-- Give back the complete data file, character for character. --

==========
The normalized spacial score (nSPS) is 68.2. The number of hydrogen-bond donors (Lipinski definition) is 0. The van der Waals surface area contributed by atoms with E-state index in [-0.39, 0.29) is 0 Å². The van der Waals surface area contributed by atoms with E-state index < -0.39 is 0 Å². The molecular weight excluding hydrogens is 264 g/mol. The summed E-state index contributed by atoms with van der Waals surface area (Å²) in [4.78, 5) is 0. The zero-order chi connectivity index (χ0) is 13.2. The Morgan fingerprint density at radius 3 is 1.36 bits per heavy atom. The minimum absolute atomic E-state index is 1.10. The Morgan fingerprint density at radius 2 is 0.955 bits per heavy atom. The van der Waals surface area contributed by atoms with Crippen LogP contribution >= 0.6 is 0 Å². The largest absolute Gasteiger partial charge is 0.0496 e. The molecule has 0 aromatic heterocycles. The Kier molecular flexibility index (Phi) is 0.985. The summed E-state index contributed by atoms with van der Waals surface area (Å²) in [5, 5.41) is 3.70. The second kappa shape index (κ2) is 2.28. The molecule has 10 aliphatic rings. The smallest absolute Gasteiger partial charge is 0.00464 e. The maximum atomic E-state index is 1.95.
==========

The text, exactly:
The normalized spacial score (nSPS) is 68.2. The number of hydrogen-bond donors (Lipinski definition) is 0. The van der Waals surface area contributed by atoms with E-state index in [-0.39, 0.29) is 0 Å². The van der Waals surface area contributed by atoms with E-state index < -0.39 is 0 Å². The molecular weight excluding hydrogens is 264 g/mol. The summed E-state index contributed by atoms with van der Waals surface area (Å²) in [4.78, 5) is 0. The zero-order chi connectivity index (χ0) is 13.2. The Morgan fingerprint density at radius 3 is 1.36 bits per heavy atom. The minimum absolute atomic E-state index is 1.10. The Morgan fingerprint density at radius 2 is 0.955 bits per heavy atom. The van der Waals surface area contributed by atoms with Crippen LogP contribution >= 0.6 is 0 Å². The largest absolute Gasteiger partial charge is 0.0496 e. The molecule has 0 aromatic heterocycles. The Kier molecular flexibility index (Phi) is 0.985. The summed E-state index contributed by atoms with van der Waals surface area (Å²) in [5, 5.41) is 3.70. The second kappa shape index (κ2) is 2.28. The molecule has 10 aliphatic rings. The smallest absolute Gasteiger partial charge is 0.00464 e. The maximum atomic E-state index is 1.95.